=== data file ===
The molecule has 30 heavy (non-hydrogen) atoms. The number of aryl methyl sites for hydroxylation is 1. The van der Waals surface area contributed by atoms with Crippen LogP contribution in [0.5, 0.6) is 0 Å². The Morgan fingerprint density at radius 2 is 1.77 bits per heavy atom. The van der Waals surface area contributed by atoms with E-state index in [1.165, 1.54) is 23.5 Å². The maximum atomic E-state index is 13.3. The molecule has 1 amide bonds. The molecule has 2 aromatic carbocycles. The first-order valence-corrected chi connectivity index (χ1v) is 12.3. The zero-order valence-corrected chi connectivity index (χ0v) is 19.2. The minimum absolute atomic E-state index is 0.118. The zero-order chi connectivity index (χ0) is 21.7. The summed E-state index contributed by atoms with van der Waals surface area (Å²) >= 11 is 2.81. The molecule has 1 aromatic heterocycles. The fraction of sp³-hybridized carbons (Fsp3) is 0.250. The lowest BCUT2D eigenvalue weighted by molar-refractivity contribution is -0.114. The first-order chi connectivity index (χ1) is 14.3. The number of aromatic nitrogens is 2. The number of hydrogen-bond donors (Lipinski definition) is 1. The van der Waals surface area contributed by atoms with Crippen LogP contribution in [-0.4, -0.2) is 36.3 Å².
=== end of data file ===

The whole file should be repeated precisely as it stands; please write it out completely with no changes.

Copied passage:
The molecule has 30 heavy (non-hydrogen) atoms. The number of aryl methyl sites for hydroxylation is 1. The van der Waals surface area contributed by atoms with Crippen LogP contribution in [0.5, 0.6) is 0 Å². The Morgan fingerprint density at radius 2 is 1.77 bits per heavy atom. The van der Waals surface area contributed by atoms with E-state index in [1.165, 1.54) is 23.5 Å². The maximum atomic E-state index is 13.3. The molecule has 1 amide bonds. The molecule has 2 aromatic carbocycles. The first-order valence-corrected chi connectivity index (χ1v) is 12.3. The zero-order valence-corrected chi connectivity index (χ0v) is 19.2. The minimum absolute atomic E-state index is 0.118. The zero-order chi connectivity index (χ0) is 21.7. The summed E-state index contributed by atoms with van der Waals surface area (Å²) >= 11 is 2.81. The molecule has 1 aromatic heterocycles. The fraction of sp³-hybridized carbons (Fsp3) is 0.250. The lowest BCUT2D eigenvalue weighted by molar-refractivity contribution is -0.114. The first-order chi connectivity index (χ1) is 14.3. The number of aromatic nitrogens is 2. The number of hydrogen-bond donors (Lipinski definition) is 1. The van der Waals surface area contributed by atoms with Crippen LogP contribution in [-0.4, -0.2) is 36.3 Å².